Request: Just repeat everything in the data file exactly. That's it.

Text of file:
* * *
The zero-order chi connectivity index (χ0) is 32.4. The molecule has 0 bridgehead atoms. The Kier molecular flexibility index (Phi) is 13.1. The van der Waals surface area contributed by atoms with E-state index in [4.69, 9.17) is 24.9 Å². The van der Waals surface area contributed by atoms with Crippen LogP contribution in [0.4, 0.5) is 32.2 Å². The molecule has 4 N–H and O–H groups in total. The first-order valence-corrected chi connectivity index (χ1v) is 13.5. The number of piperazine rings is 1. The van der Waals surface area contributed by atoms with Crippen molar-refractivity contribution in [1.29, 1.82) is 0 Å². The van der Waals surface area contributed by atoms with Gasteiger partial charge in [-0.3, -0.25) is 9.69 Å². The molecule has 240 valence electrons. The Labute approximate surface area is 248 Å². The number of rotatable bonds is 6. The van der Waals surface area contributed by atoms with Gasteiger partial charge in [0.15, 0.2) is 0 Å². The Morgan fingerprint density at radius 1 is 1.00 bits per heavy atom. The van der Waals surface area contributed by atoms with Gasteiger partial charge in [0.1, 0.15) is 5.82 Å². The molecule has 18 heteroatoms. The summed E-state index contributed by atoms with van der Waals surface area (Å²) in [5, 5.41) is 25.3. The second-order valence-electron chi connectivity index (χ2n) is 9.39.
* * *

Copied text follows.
The zero-order chi connectivity index (χ0) is 32.4. The molecule has 0 bridgehead atoms. The Kier molecular flexibility index (Phi) is 13.1. The van der Waals surface area contributed by atoms with E-state index in [4.69, 9.17) is 24.9 Å². The van der Waals surface area contributed by atoms with Crippen LogP contribution in [0.4, 0.5) is 32.2 Å². The molecule has 4 N–H and O–H groups in total. The first-order valence-corrected chi connectivity index (χ1v) is 13.5. The number of piperazine rings is 1. The van der Waals surface area contributed by atoms with Crippen molar-refractivity contribution in [1.29, 1.82) is 0 Å². The van der Waals surface area contributed by atoms with Gasteiger partial charge in [-0.3, -0.25) is 9.69 Å². The molecule has 240 valence electrons. The Labute approximate surface area is 248 Å². The number of rotatable bonds is 6. The van der Waals surface area contributed by atoms with Gasteiger partial charge in [0.15, 0.2) is 0 Å². The Morgan fingerprint density at radius 1 is 1.00 bits per heavy atom. The van der Waals surface area contributed by atoms with Gasteiger partial charge in [0.1, 0.15) is 5.82 Å². The molecule has 18 heteroatoms. The summed E-state index contributed by atoms with van der Waals surface area (Å²) in [5, 5.41) is 25.3. The second-order valence-electron chi connectivity index (χ2n) is 9.39.